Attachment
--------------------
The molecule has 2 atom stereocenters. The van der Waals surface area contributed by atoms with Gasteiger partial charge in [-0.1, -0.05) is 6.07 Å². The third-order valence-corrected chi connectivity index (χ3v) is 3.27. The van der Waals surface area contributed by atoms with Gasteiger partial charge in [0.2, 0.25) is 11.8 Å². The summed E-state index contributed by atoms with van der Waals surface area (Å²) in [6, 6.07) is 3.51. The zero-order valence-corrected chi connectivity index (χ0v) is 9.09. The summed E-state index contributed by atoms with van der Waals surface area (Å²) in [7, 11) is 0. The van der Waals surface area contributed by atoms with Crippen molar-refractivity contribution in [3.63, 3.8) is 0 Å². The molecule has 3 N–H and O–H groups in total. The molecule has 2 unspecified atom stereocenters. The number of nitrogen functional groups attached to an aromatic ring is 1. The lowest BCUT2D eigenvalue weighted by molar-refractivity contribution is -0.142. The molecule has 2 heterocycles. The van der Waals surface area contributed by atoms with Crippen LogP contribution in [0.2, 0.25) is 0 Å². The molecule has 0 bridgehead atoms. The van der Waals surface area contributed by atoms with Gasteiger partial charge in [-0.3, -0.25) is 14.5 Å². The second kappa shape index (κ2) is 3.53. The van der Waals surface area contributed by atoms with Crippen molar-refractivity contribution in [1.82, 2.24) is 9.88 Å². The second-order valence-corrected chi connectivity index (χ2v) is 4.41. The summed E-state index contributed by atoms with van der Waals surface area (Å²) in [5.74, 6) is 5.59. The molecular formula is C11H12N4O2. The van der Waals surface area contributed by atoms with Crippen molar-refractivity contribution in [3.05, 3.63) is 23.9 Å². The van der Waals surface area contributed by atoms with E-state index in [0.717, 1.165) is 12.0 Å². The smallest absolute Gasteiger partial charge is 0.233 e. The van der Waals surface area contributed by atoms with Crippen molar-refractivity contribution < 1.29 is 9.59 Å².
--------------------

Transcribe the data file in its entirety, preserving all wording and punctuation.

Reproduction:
The molecule has 2 atom stereocenters. The van der Waals surface area contributed by atoms with Gasteiger partial charge in [-0.1, -0.05) is 6.07 Å². The third-order valence-corrected chi connectivity index (χ3v) is 3.27. The van der Waals surface area contributed by atoms with Gasteiger partial charge in [0.2, 0.25) is 11.8 Å². The summed E-state index contributed by atoms with van der Waals surface area (Å²) in [6, 6.07) is 3.51. The zero-order valence-corrected chi connectivity index (χ0v) is 9.09. The summed E-state index contributed by atoms with van der Waals surface area (Å²) in [7, 11) is 0. The van der Waals surface area contributed by atoms with Crippen molar-refractivity contribution in [3.63, 3.8) is 0 Å². The molecule has 3 N–H and O–H groups in total. The molecule has 2 unspecified atom stereocenters. The number of nitrogen functional groups attached to an aromatic ring is 1. The lowest BCUT2D eigenvalue weighted by molar-refractivity contribution is -0.142. The molecule has 2 heterocycles. The van der Waals surface area contributed by atoms with Crippen LogP contribution in [0.2, 0.25) is 0 Å². The molecule has 0 bridgehead atoms. The van der Waals surface area contributed by atoms with Gasteiger partial charge in [-0.3, -0.25) is 14.5 Å². The second kappa shape index (κ2) is 3.53. The van der Waals surface area contributed by atoms with Crippen molar-refractivity contribution in [1.82, 2.24) is 9.88 Å². The second-order valence-corrected chi connectivity index (χ2v) is 4.41. The summed E-state index contributed by atoms with van der Waals surface area (Å²) in [5.74, 6) is 5.59. The molecular formula is C11H12N4O2. The van der Waals surface area contributed by atoms with Crippen molar-refractivity contribution in [3.05, 3.63) is 23.9 Å². The van der Waals surface area contributed by atoms with E-state index in [0.717, 1.165) is 12.0 Å². The smallest absolute Gasteiger partial charge is 0.233 e. The van der Waals surface area contributed by atoms with Crippen molar-refractivity contribution < 1.29 is 9.59 Å².